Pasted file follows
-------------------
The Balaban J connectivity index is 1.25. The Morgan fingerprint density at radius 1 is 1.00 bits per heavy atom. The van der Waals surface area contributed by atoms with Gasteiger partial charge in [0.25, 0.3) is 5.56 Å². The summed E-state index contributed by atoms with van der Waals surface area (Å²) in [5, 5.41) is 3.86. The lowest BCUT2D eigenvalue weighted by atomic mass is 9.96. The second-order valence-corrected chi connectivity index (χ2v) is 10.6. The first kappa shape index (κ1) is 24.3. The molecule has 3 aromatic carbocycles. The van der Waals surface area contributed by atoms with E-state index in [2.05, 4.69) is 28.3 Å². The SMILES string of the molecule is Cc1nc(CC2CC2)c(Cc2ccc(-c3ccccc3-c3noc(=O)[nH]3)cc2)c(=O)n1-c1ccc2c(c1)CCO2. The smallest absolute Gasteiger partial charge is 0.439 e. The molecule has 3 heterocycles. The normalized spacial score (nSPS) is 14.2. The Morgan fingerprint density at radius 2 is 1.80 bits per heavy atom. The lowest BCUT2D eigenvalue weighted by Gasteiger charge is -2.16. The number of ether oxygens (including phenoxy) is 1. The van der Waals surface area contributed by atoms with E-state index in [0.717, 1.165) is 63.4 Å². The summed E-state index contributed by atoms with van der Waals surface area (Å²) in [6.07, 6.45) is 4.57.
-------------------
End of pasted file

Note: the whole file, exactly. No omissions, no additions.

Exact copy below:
The Balaban J connectivity index is 1.25. The Morgan fingerprint density at radius 1 is 1.00 bits per heavy atom. The van der Waals surface area contributed by atoms with Gasteiger partial charge in [0.25, 0.3) is 5.56 Å². The summed E-state index contributed by atoms with van der Waals surface area (Å²) in [5, 5.41) is 3.86. The lowest BCUT2D eigenvalue weighted by atomic mass is 9.96. The second-order valence-corrected chi connectivity index (χ2v) is 10.6. The first kappa shape index (κ1) is 24.3. The molecule has 3 aromatic carbocycles. The van der Waals surface area contributed by atoms with E-state index in [2.05, 4.69) is 28.3 Å². The SMILES string of the molecule is Cc1nc(CC2CC2)c(Cc2ccc(-c3ccccc3-c3noc(=O)[nH]3)cc2)c(=O)n1-c1ccc2c(c1)CCO2. The smallest absolute Gasteiger partial charge is 0.439 e. The molecule has 3 heterocycles. The normalized spacial score (nSPS) is 14.2. The Morgan fingerprint density at radius 2 is 1.80 bits per heavy atom. The lowest BCUT2D eigenvalue weighted by Gasteiger charge is -2.16. The number of ether oxygens (including phenoxy) is 1. The van der Waals surface area contributed by atoms with E-state index in [0.717, 1.165) is 63.4 Å². The summed E-state index contributed by atoms with van der Waals surface area (Å²) in [6.07, 6.45) is 4.57.